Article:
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Sunday, October 21, 2018

The least popular member of the Romney/Ryan ticket is back—but he never really went away.

Paul Ryan is about the same age as Richard Nixon was when Tricky Dick was nominated to be Eisenhower’s running mate. And though Eisenhower/Nixon won, easily — twice — you can expect that Tricky Paul is going to linger over the American political scene for as long as Dick did.

The formerly proudly Randian congressman went from being hidden for much of the last few weeks of the presidential campaign to being hidden as a member of the leadership team that couldn’t get House Republicans to pass Speaker Boehner’s “Plan B” to resolve the “fiscal cliff.”

But when it came time to pass the Senate’s negotiated compromise bill, he did the same thing he did when it came time to pass George W. Bush’s unfunded Medicare, TARP and the auto rescue. Paul Ryan couldn’t hide. He voted yes.

And the far right noticed.

But Ryan is always looking ahead.

Like many white men in their forties, Ryan thinks listening to music that came out in the 70s and working out makes him endlessly relevant. So you knew that the congressman from Wisconsin would continue to march down the well-traveled path of constantly pandering to the right, yet voting with the establishment on the rare occasions when votes matter.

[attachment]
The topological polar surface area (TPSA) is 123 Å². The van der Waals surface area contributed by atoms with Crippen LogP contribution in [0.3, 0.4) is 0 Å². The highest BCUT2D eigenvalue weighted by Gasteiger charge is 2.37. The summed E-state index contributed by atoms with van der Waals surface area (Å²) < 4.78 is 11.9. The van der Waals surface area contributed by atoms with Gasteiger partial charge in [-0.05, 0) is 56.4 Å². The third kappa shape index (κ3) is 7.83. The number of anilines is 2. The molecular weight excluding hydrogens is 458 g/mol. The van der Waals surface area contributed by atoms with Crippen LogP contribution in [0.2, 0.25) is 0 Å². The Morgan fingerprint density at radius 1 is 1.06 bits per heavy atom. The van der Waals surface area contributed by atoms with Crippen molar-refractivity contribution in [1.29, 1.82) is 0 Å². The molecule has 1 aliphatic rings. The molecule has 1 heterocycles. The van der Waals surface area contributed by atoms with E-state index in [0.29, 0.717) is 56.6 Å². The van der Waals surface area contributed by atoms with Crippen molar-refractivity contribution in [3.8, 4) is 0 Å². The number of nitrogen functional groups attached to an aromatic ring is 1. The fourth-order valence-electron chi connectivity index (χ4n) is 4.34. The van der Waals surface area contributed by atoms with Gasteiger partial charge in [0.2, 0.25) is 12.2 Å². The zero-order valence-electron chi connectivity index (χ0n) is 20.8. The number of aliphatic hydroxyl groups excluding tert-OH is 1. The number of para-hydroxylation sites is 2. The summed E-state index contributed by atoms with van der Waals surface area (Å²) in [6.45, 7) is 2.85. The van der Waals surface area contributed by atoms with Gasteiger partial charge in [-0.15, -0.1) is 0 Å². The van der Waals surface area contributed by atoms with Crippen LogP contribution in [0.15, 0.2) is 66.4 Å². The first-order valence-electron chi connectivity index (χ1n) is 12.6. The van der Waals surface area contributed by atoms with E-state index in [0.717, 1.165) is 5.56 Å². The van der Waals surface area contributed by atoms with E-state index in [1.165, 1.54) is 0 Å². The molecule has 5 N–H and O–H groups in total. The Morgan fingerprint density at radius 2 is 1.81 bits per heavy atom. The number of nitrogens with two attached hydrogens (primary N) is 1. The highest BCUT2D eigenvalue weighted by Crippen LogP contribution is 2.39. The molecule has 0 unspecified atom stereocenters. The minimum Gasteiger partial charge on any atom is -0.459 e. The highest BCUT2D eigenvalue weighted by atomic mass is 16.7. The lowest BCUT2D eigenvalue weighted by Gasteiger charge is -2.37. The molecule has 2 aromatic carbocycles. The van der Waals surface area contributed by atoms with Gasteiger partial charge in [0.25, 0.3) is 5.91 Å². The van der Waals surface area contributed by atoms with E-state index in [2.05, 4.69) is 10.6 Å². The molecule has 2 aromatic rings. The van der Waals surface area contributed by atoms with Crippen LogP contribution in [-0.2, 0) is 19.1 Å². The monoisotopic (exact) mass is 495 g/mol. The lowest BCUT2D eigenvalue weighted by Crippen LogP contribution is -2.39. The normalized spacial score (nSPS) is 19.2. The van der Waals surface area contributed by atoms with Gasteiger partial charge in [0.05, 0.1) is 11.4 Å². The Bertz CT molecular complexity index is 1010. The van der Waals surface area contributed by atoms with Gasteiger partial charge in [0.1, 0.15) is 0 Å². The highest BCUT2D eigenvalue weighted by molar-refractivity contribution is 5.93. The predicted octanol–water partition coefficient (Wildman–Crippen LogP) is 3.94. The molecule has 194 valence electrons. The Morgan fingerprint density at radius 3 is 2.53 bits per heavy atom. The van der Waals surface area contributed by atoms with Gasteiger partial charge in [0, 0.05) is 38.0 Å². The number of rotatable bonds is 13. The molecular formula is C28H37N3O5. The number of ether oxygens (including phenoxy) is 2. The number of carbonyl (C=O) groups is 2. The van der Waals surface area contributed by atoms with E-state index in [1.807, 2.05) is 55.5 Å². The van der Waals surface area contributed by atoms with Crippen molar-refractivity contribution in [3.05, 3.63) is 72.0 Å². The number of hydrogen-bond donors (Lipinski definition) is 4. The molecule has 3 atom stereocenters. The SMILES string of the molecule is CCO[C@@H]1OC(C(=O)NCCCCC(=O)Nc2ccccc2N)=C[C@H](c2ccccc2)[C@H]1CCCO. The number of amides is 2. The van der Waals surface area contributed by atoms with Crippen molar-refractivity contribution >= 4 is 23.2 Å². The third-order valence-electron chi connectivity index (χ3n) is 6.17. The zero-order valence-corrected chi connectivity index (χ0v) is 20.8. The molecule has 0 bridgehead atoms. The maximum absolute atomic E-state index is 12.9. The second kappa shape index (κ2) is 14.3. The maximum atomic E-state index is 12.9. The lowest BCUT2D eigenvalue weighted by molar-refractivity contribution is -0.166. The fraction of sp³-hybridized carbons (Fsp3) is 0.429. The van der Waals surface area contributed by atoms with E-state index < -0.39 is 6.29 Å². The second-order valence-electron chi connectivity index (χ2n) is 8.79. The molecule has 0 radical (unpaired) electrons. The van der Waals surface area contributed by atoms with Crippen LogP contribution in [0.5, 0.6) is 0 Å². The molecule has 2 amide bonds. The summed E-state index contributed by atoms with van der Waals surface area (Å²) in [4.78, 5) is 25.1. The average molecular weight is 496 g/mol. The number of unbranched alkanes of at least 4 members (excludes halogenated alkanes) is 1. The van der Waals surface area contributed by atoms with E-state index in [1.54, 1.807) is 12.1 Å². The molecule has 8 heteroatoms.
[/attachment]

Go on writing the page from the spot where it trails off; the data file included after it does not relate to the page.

Within days of his “fiscal cliff” cave, after Ryan’s other 2016 rival, Governor Chris Christie (R-NJ), roasted Speaker Boehner and the House Republicans for delaying aid to the victims of Hurricane Sandy, Ryan was back. He voted no with the rest of the Tea Partiers who believe hurricanes are God’s way of saying, “Be rich!”

There’s the Paul Ryan the far right loves —  the Paul Ryan who doesn’t believe that the government should be there to help people in need. The Paul Ryan who thinks that poor kids who want to do trivial things like “eat” and “see a doctor” are hurt by receiving aid, because before you know it, they’ll be lounging on the safety “hammock.”

When Republicans accuse the left of class warfare and nurturing jealousy, consider how Paul Ryan views the poor. He suggests they’re leading lives of “dependency and complacency” (as if big oil and defense contractors are not). To him, the problem is that the poor have it too easy. And he can fix that.

Remember that the Ryan budget – his masterpiece, his Atlas Shrugged that would allow the rich to go Galt as the poor sink down into pre-New Deal squalor — would cut funding by 62 percent for disaster aid and insurance as part of the biggest transfer of wealth from poor and middle class to the rich in modern U.S. history.